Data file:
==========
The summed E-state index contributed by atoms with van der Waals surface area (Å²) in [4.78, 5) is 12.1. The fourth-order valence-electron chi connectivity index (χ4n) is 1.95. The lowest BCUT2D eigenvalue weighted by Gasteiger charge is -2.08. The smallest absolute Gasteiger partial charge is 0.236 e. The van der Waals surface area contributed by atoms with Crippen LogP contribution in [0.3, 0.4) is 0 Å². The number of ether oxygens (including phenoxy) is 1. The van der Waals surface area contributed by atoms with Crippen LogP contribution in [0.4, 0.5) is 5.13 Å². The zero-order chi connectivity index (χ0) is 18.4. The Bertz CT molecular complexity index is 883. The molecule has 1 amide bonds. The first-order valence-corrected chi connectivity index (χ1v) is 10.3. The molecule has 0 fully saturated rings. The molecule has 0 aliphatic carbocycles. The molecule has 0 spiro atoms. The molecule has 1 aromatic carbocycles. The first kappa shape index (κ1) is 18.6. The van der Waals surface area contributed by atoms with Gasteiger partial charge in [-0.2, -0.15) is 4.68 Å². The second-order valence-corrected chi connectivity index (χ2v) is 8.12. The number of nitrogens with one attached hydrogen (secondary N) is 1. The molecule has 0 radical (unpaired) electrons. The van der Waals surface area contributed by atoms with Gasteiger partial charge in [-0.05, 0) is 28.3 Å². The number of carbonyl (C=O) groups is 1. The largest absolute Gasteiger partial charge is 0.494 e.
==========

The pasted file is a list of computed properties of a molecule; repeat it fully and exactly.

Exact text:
The summed E-state index contributed by atoms with van der Waals surface area (Å²) in [4.78, 5) is 12.1. The fourth-order valence-electron chi connectivity index (χ4n) is 1.95. The lowest BCUT2D eigenvalue weighted by Gasteiger charge is -2.08. The smallest absolute Gasteiger partial charge is 0.236 e. The van der Waals surface area contributed by atoms with Crippen LogP contribution in [0.3, 0.4) is 0 Å². The number of ether oxygens (including phenoxy) is 1. The van der Waals surface area contributed by atoms with Crippen LogP contribution in [0.4, 0.5) is 5.13 Å². The zero-order chi connectivity index (χ0) is 18.4. The Bertz CT molecular complexity index is 883. The molecule has 1 amide bonds. The first-order valence-corrected chi connectivity index (χ1v) is 10.3. The molecule has 0 fully saturated rings. The molecule has 0 aliphatic carbocycles. The molecule has 0 spiro atoms. The molecule has 1 aromatic carbocycles. The first kappa shape index (κ1) is 18.6. The van der Waals surface area contributed by atoms with Gasteiger partial charge in [-0.2, -0.15) is 4.68 Å². The second-order valence-corrected chi connectivity index (χ2v) is 8.12. The number of nitrogens with one attached hydrogen (secondary N) is 1. The molecule has 0 radical (unpaired) electrons. The van der Waals surface area contributed by atoms with Gasteiger partial charge in [-0.05, 0) is 28.3 Å². The number of carbonyl (C=O) groups is 1. The largest absolute Gasteiger partial charge is 0.494 e.